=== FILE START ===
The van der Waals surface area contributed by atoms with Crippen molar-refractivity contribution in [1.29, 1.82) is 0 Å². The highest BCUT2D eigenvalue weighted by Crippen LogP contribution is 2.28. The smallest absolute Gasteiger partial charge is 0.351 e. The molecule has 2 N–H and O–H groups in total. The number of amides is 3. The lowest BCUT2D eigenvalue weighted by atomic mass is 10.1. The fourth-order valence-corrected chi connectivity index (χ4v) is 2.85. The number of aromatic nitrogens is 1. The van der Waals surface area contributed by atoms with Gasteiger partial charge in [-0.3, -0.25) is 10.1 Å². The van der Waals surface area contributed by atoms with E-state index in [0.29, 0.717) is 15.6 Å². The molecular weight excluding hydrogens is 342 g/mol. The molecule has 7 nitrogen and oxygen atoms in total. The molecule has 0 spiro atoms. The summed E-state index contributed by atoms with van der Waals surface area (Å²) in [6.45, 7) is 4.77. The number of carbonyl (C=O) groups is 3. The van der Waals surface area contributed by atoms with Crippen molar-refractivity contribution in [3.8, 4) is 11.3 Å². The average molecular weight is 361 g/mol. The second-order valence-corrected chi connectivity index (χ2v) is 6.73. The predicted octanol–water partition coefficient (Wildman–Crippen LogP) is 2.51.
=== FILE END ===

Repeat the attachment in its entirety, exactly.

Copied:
The van der Waals surface area contributed by atoms with Crippen molar-refractivity contribution in [1.29, 1.82) is 0 Å². The highest BCUT2D eigenvalue weighted by Crippen LogP contribution is 2.28. The smallest absolute Gasteiger partial charge is 0.351 e. The molecule has 2 N–H and O–H groups in total. The number of amides is 3. The lowest BCUT2D eigenvalue weighted by atomic mass is 10.1. The fourth-order valence-corrected chi connectivity index (χ4v) is 2.85. The number of aromatic nitrogens is 1. The van der Waals surface area contributed by atoms with Gasteiger partial charge in [-0.3, -0.25) is 10.1 Å². The van der Waals surface area contributed by atoms with E-state index in [0.29, 0.717) is 15.6 Å². The molecular weight excluding hydrogens is 342 g/mol. The molecule has 7 nitrogen and oxygen atoms in total. The molecule has 0 spiro atoms. The summed E-state index contributed by atoms with van der Waals surface area (Å²) in [6.45, 7) is 4.77. The number of carbonyl (C=O) groups is 3. The van der Waals surface area contributed by atoms with Crippen molar-refractivity contribution in [3.8, 4) is 11.3 Å². The average molecular weight is 361 g/mol. The second-order valence-corrected chi connectivity index (χ2v) is 6.73. The predicted octanol–water partition coefficient (Wildman–Crippen LogP) is 2.51.